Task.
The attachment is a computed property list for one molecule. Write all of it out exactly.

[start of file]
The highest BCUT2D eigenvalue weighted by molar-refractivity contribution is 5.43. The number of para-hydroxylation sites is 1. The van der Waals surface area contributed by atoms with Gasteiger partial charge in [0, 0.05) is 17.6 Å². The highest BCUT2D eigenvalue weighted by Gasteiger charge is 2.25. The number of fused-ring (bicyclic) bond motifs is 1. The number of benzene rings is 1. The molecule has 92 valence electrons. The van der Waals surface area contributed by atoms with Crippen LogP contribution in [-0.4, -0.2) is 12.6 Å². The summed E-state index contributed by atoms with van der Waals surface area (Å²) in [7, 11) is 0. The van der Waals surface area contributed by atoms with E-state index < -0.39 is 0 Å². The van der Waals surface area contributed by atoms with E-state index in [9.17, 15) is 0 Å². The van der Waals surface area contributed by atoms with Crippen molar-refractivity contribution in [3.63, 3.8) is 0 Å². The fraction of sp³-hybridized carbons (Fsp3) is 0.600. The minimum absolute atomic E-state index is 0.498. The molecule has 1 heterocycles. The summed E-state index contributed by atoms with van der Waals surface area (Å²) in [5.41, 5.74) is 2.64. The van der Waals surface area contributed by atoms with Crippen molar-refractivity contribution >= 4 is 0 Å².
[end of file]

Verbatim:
The highest BCUT2D eigenvalue weighted by molar-refractivity contribution is 5.43. The number of para-hydroxylation sites is 1. The van der Waals surface area contributed by atoms with Gasteiger partial charge in [0, 0.05) is 17.6 Å². The highest BCUT2D eigenvalue weighted by Gasteiger charge is 2.25. The number of fused-ring (bicyclic) bond motifs is 1. The number of benzene rings is 1. The molecule has 92 valence electrons. The van der Waals surface area contributed by atoms with Crippen LogP contribution in [-0.4, -0.2) is 12.6 Å². The summed E-state index contributed by atoms with van der Waals surface area (Å²) in [7, 11) is 0. The van der Waals surface area contributed by atoms with E-state index < -0.39 is 0 Å². The van der Waals surface area contributed by atoms with E-state index in [9.17, 15) is 0 Å². The van der Waals surface area contributed by atoms with Crippen molar-refractivity contribution in [3.63, 3.8) is 0 Å². The fraction of sp³-hybridized carbons (Fsp3) is 0.600. The minimum absolute atomic E-state index is 0.498. The molecule has 1 heterocycles. The summed E-state index contributed by atoms with van der Waals surface area (Å²) in [5.41, 5.74) is 2.64. The van der Waals surface area contributed by atoms with Crippen molar-refractivity contribution >= 4 is 0 Å².